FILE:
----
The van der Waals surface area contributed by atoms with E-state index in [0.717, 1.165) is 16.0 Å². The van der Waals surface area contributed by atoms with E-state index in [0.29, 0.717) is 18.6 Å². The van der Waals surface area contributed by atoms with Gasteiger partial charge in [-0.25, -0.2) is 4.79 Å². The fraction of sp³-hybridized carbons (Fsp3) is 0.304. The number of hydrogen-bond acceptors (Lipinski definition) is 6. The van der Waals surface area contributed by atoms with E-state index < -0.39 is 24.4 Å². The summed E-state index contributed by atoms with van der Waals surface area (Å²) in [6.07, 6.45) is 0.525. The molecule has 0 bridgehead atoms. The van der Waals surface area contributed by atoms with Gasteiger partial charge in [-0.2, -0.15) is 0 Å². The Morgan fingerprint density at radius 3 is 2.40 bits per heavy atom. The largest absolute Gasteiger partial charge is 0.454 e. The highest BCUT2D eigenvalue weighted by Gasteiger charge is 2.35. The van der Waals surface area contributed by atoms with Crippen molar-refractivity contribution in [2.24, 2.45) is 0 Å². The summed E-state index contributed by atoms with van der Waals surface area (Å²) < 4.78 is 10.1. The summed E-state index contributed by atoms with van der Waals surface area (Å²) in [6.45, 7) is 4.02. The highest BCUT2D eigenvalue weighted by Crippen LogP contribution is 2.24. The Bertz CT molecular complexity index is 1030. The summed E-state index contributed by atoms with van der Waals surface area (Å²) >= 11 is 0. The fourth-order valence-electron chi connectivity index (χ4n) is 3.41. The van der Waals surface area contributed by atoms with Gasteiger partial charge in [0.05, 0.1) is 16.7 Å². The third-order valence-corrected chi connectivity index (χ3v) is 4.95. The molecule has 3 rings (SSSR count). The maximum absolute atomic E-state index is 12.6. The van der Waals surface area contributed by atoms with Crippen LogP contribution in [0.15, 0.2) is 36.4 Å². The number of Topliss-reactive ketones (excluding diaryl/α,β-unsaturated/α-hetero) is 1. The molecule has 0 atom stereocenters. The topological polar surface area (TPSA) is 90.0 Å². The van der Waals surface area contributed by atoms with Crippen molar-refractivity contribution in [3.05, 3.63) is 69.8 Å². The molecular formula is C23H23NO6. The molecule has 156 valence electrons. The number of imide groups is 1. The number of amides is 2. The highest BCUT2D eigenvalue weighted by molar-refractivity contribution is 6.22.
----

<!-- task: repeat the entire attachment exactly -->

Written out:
The van der Waals surface area contributed by atoms with E-state index in [0.717, 1.165) is 16.0 Å². The van der Waals surface area contributed by atoms with E-state index in [0.29, 0.717) is 18.6 Å². The van der Waals surface area contributed by atoms with Gasteiger partial charge in [-0.25, -0.2) is 4.79 Å². The fraction of sp³-hybridized carbons (Fsp3) is 0.304. The number of hydrogen-bond acceptors (Lipinski definition) is 6. The van der Waals surface area contributed by atoms with E-state index < -0.39 is 24.4 Å². The summed E-state index contributed by atoms with van der Waals surface area (Å²) in [6.07, 6.45) is 0.525. The molecule has 0 bridgehead atoms. The van der Waals surface area contributed by atoms with Gasteiger partial charge in [-0.2, -0.15) is 0 Å². The Morgan fingerprint density at radius 3 is 2.40 bits per heavy atom. The largest absolute Gasteiger partial charge is 0.454 e. The highest BCUT2D eigenvalue weighted by Gasteiger charge is 2.35. The van der Waals surface area contributed by atoms with Crippen molar-refractivity contribution in [2.24, 2.45) is 0 Å². The summed E-state index contributed by atoms with van der Waals surface area (Å²) < 4.78 is 10.1. The summed E-state index contributed by atoms with van der Waals surface area (Å²) in [6.45, 7) is 4.02. The highest BCUT2D eigenvalue weighted by Crippen LogP contribution is 2.24. The Bertz CT molecular complexity index is 1030. The summed E-state index contributed by atoms with van der Waals surface area (Å²) >= 11 is 0. The fourth-order valence-electron chi connectivity index (χ4n) is 3.41. The van der Waals surface area contributed by atoms with Gasteiger partial charge in [0.05, 0.1) is 16.7 Å². The third-order valence-corrected chi connectivity index (χ3v) is 4.95. The molecule has 3 rings (SSSR count). The maximum absolute atomic E-state index is 12.6. The van der Waals surface area contributed by atoms with Crippen LogP contribution in [0.15, 0.2) is 36.4 Å². The number of Topliss-reactive ketones (excluding diaryl/α,β-unsaturated/α-hetero) is 1. The molecule has 0 atom stereocenters. The topological polar surface area (TPSA) is 90.0 Å². The van der Waals surface area contributed by atoms with Crippen molar-refractivity contribution in [3.05, 3.63) is 69.8 Å². The molecular formula is C23H23NO6. The molecule has 156 valence electrons. The number of imide groups is 1. The number of amides is 2. The highest BCUT2D eigenvalue weighted by molar-refractivity contribution is 6.22.